Leicester Rugby Union and England scrum-half Harry Ellis has announced that he will retire from the game after failing to recover from several knee problems. The 28-year-old, who won 27 caps, required a reconstruction of his left knee in 2007 and sustained a second injury in the same area last season.

Now, having taken a medical advice, Ellis has decided he has no option but to quit playing rugby.

“The most difficult decision for any player to make is about when they have to stop playing,” said Ellis. “But, after taking medical advice, unfortunately I have to announce my retirement.

“I’ve loved every minute of my rugby career with Leicester, England and the British and Irish Lions.

“I would like to thank the club and medical staff for their help in my time at Leicester and thank all of my colleagues and the fans who have given me such great support.

“This is not the way I wanted to end my career because I have always taken great enjoyment from the game of rugby and I have some very special memories.

“But now I will have to consider other options for the future and take on a new challenge.”

Ellis was out of action for 10 months after rupturing cruciate ligaments in 2007 and made just 24 of his 173 Tigers appearances in the three years since.

A product of Leicester’s academy, Ellis was capped for the Lions on their tour of South Africa last year

He first played representative rugby for England at Under-16 level and made his est debut against South Africa in 2004.

Ellis’s final England appearance was in the 26-12 victory over Scotland at Twickenham in March last year.

Leicester Rugby Union head coach Richard Cockerill said: “It’s always a sad day when injury ends the career of any player, and Harry has been a valuable and popular member of the squad here for almost 10 years.

“We wish him well in whatever the future may hold for him and thank him for his service to the club.”

England manager Martin Johnson, who played alongside Ellis at Leicester in the latter stages of his own career, said: “I was sorry to hear the news about Harry having to retire from the game because of injury.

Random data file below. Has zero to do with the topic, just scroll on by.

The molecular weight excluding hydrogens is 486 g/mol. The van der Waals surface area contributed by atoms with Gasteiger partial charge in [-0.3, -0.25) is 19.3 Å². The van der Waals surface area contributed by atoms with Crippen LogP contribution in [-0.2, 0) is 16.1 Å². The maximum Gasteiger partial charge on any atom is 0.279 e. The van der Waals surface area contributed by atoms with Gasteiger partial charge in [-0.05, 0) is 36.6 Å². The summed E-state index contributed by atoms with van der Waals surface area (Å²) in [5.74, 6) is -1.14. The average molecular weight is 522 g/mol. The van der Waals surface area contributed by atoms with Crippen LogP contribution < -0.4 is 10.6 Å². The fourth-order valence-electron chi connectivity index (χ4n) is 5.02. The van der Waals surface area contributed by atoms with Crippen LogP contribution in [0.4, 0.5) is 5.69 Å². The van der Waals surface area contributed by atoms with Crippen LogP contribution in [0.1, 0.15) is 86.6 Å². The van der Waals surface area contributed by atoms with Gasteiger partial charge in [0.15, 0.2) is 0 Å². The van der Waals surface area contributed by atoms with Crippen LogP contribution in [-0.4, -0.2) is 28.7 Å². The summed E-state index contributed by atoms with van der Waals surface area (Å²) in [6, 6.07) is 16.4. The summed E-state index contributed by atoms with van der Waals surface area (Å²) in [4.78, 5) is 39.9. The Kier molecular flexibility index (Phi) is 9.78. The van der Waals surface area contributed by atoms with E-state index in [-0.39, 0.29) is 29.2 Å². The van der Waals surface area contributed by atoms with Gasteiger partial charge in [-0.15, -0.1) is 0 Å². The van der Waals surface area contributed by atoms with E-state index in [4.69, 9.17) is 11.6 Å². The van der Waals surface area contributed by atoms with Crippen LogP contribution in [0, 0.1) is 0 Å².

“Harry has been an excellent player who always gave everything for Leicester and England.

“From the first time he was involved it was obvious to everyone in the Tigers squad that he was a special talent and that he’d make a big impact for Leicester and England.”

Former lock Johnson, England’s 2003 World Cup-winning captain, added: “I am sure that if he’d been fit Harry would have continued to make a huge contribution to his club and country for many years to come.

“On behalf of the England squad I’d like to wish Harry all the best for the future.”

LEICESTER AIM FOR EUROPE

Jordan Crane says Leicester Tigers must build on Saturday’s Guinness Premiership triumph and mount a strong challenge in the Heineken Cup next season.

Tigers’ failure to qualify for the quarter-finals of Europe this season was the only real disappointment of a campaign which proved again that they are still the kings of English rugby.

While they have been in two recent finals, losing to Wasps and Leinster, they have not won the big one since the second of back-to-back crowns under Dean Richards in 2002.

Now Crane feels Tigers can address that, despite the loss of some quality players who are moving to other clubs.

“Lewis Moody is a big loss, Ben Kay is retiring, and Sam Vesty, Brett Deacon and Mefin Davies are leaving,” he said.

“They are good players, but we have to build. The character in this Leicester side is great and, if we don’t do the same next season, it will be a disappointing season.

LEICESTER CALL FOR SALARY CAP

Champions Leicester are leading a call to increase the controversial salary cap from the present £4million per season for Guinness Premiership teams.

The 12 clubs meet on Wednesday to debate proposals to raise the cap for the 2011-12 season.

A final decision will be made at a board meeting of Premier Rugby, the umbrella body, on May 18.

Leicester’s head of playing operations Simon Cohen said: ‘The Premiership has to decide where it wants to be.

‘Is it going to work to the lowest common denominator and be competitive? Or is it more important to compete in Europe and attract the world’s best players?